Sugarcane farmers in Goa are in distress over no ‘buyers’ for their sugarcane, who are dependent on neighbouring states for purchase as the only Sugar factory of this coastal state has stopped operations for the last three years.
The president of Goa Us Utpadan Sanghatana (Sugarcane Producers Association) Rajendra Desai told IANS that though the season of harvesting has started, there are no ‘buyers’ from neighbouring states.
“There are almost 850 members with our association. Many have stopped growing sugarcane after sugar factory stopped operations. But those who have grown the crop are suffering as nobody is coming to buy it,” Desai said.
According to him, there are agents who approach to purchase the sugarcane yield, but after harvesting they fail to pay the promised rate. “They give oral assurances and once the sugarcane is harvested they don’t keep their word. We are suffering. My own sugarcane is yet to be harvested as there is no taker,” he said.
‘Sanjivani Sahakari Sakhar Karkhana’ (Goa’s only sugar factory) was set up in 1972 by the first Chief Minister of Goa Dayanand Bandodkar at Dharbandora in south Goa. It had an excellent track record at the initial stage with many farmers engaged to take production of this crop.
The sugar factory, however, went into losses in the last one decade or more and three years ago its operations were stopped stating it was not viable to operate. It was told then that after operations are stopped a new plant will be installed, which would also give by-product. However this has not come into reality yet.
According to reports, in 2017-18 around 789.48 ha land was under cultivation, with the engagement of 955 farmers producing 47,503.723 tonnes of sugarcane. In the subsequent year 798.64 ha land was under cultivation with the engagement of 865 farmers, who then produced 33,212.773 tonnes of sugarcane.
In 2020 the government announced to shut the operation of the sugar factory and production dropped to 26,282.61 tonnes, which was cultivated on 664.17 ha with engagement of 784 farmers.
Subsequently, Sugarcane farmers lost interest and in 2020-21 the production dropped to mere 31,202.188 ha and the number of farmers came down to 535. Only 431.57 ha of land was cultivated last year.
Desai said that this year also, the production will drop as the farmers have lost interest as the factory is not starting operations. “We have demanded that the sugar factory should be started immediately, otherwise we will suffer,” he said. According to him, there are many families that are only dependent on sugarcane production.
He added that due to the stopped operation of the sugar factory, they are not getting a good rate for their produce. “They (agents/traders) ask for a cheaper rate. Traders have come to know the situation we are going through,” Desai said.
He said that after the operations at the sugar factory were shut, the government took the responsibility to deal their sugarcane with traders, but for only one year.
“Government helped us for only one year to deal with traders or sugar factories from neighbouring states to purchase our sugarcane. Now in the last two years we are struggling to sell the produce,” he said.
According to him Sugarcane cultivation is done in Sanguem, Quepem, Canacona, Dharbandora, Sattari, Bicholim and Pernem Talukas.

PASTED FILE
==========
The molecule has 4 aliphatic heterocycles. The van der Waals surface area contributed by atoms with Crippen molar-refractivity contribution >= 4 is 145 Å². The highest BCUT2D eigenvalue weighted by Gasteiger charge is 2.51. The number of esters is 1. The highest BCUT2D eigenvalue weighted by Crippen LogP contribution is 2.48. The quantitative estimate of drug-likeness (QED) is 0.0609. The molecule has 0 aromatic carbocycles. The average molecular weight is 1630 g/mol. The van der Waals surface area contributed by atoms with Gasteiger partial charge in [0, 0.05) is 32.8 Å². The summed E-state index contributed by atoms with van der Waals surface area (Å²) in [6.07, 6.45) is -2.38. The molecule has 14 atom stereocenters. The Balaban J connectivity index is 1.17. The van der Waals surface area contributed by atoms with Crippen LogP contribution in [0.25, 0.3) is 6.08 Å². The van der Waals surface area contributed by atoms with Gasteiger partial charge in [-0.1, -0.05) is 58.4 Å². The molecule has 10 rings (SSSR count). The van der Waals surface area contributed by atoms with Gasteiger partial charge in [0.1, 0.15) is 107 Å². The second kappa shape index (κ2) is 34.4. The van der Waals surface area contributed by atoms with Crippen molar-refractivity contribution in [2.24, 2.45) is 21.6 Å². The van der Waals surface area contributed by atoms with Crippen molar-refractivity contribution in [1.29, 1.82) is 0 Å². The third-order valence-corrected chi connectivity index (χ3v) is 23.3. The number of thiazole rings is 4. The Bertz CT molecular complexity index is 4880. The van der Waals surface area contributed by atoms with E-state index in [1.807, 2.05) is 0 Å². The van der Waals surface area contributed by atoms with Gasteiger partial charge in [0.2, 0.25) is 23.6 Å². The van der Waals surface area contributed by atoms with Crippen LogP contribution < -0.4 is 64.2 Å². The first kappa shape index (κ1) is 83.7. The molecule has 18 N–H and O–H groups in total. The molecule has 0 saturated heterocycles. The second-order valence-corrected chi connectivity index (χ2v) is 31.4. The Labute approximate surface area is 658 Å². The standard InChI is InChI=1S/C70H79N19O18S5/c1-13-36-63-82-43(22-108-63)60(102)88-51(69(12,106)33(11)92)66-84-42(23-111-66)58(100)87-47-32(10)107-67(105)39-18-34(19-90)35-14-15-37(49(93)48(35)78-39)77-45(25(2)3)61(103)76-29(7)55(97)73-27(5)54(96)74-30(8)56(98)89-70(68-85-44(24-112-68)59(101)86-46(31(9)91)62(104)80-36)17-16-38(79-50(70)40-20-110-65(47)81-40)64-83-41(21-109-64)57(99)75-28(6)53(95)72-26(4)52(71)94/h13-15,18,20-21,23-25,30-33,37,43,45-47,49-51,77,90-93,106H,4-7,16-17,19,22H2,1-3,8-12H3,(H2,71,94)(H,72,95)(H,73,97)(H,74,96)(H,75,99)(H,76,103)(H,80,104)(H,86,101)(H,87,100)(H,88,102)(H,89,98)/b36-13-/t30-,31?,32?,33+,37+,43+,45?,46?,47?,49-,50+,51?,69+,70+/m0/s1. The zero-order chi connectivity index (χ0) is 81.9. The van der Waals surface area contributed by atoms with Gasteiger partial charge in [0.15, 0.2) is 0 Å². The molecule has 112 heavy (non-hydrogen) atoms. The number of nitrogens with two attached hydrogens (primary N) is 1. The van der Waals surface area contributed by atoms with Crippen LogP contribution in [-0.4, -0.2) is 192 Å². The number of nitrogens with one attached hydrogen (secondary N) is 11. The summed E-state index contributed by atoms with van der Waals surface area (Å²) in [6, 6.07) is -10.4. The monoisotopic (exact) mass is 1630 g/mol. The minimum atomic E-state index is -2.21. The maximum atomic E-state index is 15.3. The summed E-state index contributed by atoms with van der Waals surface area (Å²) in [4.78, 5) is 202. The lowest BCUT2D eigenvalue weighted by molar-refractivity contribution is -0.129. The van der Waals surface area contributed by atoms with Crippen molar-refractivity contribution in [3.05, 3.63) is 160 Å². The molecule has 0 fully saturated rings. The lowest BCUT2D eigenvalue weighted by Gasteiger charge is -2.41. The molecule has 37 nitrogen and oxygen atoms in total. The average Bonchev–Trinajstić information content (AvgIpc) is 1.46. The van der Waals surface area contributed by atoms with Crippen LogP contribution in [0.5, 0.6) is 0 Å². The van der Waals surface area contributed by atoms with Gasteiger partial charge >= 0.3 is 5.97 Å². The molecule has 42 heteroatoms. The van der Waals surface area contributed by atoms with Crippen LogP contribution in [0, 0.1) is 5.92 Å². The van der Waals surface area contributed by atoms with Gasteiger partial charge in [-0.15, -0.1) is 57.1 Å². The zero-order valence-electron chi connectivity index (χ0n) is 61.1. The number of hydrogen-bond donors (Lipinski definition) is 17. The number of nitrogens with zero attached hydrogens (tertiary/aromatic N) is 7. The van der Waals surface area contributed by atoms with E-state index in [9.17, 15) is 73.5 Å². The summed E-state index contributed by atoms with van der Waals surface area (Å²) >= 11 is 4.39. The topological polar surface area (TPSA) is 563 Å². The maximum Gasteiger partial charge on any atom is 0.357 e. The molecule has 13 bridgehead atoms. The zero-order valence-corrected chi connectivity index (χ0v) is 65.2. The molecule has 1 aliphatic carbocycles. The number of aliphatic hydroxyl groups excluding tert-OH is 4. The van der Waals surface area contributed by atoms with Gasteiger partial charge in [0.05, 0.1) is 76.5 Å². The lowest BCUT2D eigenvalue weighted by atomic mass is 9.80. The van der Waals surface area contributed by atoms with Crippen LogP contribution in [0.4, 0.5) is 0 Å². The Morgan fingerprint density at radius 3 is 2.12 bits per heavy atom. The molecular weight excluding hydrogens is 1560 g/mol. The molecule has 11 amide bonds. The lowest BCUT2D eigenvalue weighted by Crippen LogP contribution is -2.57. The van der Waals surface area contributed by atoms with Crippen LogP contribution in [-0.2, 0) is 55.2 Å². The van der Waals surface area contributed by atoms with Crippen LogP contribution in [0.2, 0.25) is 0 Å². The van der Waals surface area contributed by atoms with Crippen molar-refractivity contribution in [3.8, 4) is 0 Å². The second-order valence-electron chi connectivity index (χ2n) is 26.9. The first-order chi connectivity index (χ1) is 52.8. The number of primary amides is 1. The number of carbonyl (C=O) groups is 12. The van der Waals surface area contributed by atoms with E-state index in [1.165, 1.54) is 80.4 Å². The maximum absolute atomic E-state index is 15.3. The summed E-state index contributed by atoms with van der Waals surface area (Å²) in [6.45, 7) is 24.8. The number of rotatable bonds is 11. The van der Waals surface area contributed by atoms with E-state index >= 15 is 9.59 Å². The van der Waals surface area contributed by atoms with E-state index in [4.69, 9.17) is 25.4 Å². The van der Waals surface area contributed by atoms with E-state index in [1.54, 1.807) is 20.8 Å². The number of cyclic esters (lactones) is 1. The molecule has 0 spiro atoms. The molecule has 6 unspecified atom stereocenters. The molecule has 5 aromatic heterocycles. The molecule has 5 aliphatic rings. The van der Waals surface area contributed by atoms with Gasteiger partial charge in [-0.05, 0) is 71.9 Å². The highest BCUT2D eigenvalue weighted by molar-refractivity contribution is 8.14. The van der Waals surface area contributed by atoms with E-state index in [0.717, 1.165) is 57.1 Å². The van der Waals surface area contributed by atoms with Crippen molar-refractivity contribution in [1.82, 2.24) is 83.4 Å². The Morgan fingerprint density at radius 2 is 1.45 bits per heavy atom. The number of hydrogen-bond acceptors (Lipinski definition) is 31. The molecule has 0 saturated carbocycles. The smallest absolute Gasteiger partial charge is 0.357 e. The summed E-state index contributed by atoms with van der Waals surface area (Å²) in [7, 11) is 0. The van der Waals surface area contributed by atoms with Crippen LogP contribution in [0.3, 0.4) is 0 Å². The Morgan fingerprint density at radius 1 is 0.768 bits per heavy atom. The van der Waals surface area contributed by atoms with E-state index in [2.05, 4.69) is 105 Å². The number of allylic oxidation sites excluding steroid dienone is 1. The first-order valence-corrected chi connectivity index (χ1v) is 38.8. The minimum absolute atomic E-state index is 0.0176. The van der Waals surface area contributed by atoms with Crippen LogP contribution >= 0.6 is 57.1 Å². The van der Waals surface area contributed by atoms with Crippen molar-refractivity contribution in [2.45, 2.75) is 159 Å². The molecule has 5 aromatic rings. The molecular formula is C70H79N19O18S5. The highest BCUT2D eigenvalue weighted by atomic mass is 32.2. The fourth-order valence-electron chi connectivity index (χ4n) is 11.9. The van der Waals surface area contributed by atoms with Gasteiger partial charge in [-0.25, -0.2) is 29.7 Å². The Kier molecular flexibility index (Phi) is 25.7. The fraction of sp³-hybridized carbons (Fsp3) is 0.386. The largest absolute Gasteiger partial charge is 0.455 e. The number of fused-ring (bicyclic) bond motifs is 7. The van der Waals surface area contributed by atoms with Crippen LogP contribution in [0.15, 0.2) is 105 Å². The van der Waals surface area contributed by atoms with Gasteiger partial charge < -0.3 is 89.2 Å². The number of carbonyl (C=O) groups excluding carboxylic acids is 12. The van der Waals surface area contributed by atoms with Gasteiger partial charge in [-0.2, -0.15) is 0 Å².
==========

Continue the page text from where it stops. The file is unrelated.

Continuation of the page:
In a bid to bring the loss-making factory in profit, late Chief Minister Manohar Parrikar in 2017 had advocated need to take by-product out of sugarcane
While telling the basic principle of the Sugar factory that if it (sugar) is established as a by-product, the factory will run best, Parrikar had said that there is need to generate ethanol, alcohol, biomass, biogas from sugarcane waste.
He had asked the officials, then, to prepare a financial roadmap and to come up with points how this factory will come in profit.
Union Minister Nitin Gadkari during the Assembly election campaign in 2017 had stressed the need to generate fuel from farm products. He had said that the alternate fuel can be generated from rice straw, wheat straw, cotton straw and used sugarcane waste. This had given hope to sugarcane farmers that the factory will grow and they will get good opportunities to sell their produce.
“We have to generate ethanol, alcohol, biomass, and biogas from sugarcane waste. For this I have asked for a detailed report. I want to address financial and production problems and have to ponder on which requirement we can convert positivity by ensuring generation of all products. Only after getting the detail report I will make decision,” Parrikar had said.
Sugar Factory in Goa used to produce around 1,300 bags of 50 kg sugar annually by procuring around 70,000 tonne sugarcane from the neighbouring states and from local farmers which used to produce around 50,000 tonne.
According to sources, in 1990-91 around 1.5 metric tonne sugarcane was harvested in the state. But in recent years, the production has dropped.
Sources informed that recently ‘Request for Quotation’ (RFQ) was invited to set up an ethanol production plant at Dharbandora and the process is on.
Meanwhile, Sugarcane farmers met Goa Forward Party MLA Vijai Sardesai over the issue seeking his help to raise the issue.
“Promised the All Goa Sugarcane Farmers Association that I’ll voice their issues in the assembly session. The Goa government not only failed to fulfill the promises made but also turned its back on the massive real estate scam that’s in full swing on Sanjivani Sahakari Sakhar Karkhana land,” Sardesaid said.